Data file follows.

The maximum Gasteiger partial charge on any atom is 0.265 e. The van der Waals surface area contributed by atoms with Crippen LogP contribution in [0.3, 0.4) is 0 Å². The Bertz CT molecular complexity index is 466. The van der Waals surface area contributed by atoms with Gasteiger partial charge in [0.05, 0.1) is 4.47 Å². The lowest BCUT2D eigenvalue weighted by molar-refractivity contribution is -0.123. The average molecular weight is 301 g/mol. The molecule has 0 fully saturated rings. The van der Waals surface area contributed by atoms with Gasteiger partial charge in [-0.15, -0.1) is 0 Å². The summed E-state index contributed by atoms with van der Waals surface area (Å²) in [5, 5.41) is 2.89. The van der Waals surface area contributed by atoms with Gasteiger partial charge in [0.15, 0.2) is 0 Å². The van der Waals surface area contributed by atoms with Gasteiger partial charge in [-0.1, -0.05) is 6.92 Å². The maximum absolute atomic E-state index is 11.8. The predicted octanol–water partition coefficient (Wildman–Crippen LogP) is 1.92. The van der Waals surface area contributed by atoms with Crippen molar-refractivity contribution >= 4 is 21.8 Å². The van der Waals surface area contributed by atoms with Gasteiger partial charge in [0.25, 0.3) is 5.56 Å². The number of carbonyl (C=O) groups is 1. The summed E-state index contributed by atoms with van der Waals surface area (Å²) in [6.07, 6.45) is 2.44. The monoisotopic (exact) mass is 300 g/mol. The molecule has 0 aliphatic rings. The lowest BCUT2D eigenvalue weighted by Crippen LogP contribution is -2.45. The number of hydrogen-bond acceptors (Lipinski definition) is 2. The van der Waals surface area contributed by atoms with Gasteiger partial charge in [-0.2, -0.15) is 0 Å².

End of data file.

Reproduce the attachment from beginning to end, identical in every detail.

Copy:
The maximum Gasteiger partial charge on any atom is 0.265 e. The van der Waals surface area contributed by atoms with Crippen LogP contribution in [0.3, 0.4) is 0 Å². The Bertz CT molecular complexity index is 466. The van der Waals surface area contributed by atoms with Gasteiger partial charge in [0.05, 0.1) is 4.47 Å². The lowest BCUT2D eigenvalue weighted by molar-refractivity contribution is -0.123. The average molecular weight is 301 g/mol. The molecule has 0 fully saturated rings. The van der Waals surface area contributed by atoms with Gasteiger partial charge in [-0.15, -0.1) is 0 Å². The summed E-state index contributed by atoms with van der Waals surface area (Å²) in [5, 5.41) is 2.89. The van der Waals surface area contributed by atoms with Gasteiger partial charge in [0.15, 0.2) is 0 Å². The van der Waals surface area contributed by atoms with Gasteiger partial charge in [-0.1, -0.05) is 6.92 Å². The maximum absolute atomic E-state index is 11.8. The predicted octanol–water partition coefficient (Wildman–Crippen LogP) is 1.92. The van der Waals surface area contributed by atoms with Crippen molar-refractivity contribution >= 4 is 21.8 Å². The van der Waals surface area contributed by atoms with Gasteiger partial charge in [0.25, 0.3) is 5.56 Å². The number of carbonyl (C=O) groups is 1. The summed E-state index contributed by atoms with van der Waals surface area (Å²) in [6.07, 6.45) is 2.44. The monoisotopic (exact) mass is 300 g/mol. The molecule has 0 aliphatic rings. The lowest BCUT2D eigenvalue weighted by Crippen LogP contribution is -2.45. The number of hydrogen-bond acceptors (Lipinski definition) is 2. The van der Waals surface area contributed by atoms with Gasteiger partial charge in [-0.2, -0.15) is 0 Å².